It was a “mutual trust” between Irrfan Khan and “In Treatment” director Paris Barclay that enabled the Indian-born actor to portray character Sunil with cynicism, dark humor and nary a drop of pity.
“I wanted to get into the mental state of a lonely man in an alien community,” says Khan of Sunil, a grieving widower from Calcutta who’s brought to the States against his wishes by his son and daughter-in-law. “I saw his sorrow in his situation, but I did not want to get into a very grim execution of his story. So I latched onto the parts in the script where he could show his sorrow by being angry and with a sense of black humor. I tried to make him an interesting sad man, not just a sad man.”
Sunil’s plotline is teeming with slow-building tension that heightens gradually through each session with therapist Dr. Paul Weston (Gabriel Byrne), who increasingly suspects Sunil poses a violent threat to his Americanized family.
“As an actor, I identified with that feeling of displacement, the acute loss of a partner, the jealousy of a father trying to adjust to the idea that his son now belongs to his wife,” says Khan, who gained international acclaim for roles in such films as “Slumdog Millionaire” and “The Namesake.” “This could happen to anyone from any cultural background. These are universal emotions.”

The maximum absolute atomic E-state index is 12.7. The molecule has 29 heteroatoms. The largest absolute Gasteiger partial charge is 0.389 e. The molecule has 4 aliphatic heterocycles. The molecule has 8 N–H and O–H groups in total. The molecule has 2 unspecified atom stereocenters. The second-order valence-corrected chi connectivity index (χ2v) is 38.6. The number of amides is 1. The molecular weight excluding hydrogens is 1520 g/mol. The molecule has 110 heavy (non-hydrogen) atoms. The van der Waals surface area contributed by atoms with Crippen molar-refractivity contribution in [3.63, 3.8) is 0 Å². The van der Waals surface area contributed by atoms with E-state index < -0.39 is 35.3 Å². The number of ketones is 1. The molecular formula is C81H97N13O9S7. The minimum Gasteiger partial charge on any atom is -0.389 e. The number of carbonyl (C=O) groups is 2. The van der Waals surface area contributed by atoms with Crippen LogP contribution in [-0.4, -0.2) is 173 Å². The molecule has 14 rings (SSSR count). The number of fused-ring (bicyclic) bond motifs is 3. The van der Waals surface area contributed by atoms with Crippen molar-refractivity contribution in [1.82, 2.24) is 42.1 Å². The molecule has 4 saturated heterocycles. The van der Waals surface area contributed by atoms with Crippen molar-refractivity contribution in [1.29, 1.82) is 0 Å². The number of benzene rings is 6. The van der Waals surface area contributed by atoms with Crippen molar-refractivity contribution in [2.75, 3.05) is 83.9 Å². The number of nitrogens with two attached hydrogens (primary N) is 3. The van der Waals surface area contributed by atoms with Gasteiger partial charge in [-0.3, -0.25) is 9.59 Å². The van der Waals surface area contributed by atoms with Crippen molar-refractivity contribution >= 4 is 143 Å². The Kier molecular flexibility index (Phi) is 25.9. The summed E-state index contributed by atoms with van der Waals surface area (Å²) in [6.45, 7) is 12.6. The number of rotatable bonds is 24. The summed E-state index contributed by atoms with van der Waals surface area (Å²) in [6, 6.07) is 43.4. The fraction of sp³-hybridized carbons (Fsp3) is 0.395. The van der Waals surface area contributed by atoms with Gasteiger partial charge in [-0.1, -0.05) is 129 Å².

What intrigued Khan most about Sunil was that he was nuanced, multilayered and maintained an edge of mystery throughout the season’s run.
“His denial about things in his life keeps it interesting,” notes Khan. “There are many inherent contradictions to his character that made him difficult to play, but that is what I enjoyed. It wasn’t just flat information we were learning about him. He was a complex character.”
Supporting drama actor race wide open| Shows elevate when ensembles gel
Peter Dinklage | Michelle Forbes | Irrfan Khan | “The Killing” cast | Kelly Macdonald | Margo Martindale | Denis O’Hare | Amy Ryan | Michael Shannon | Donnie Wahlberg |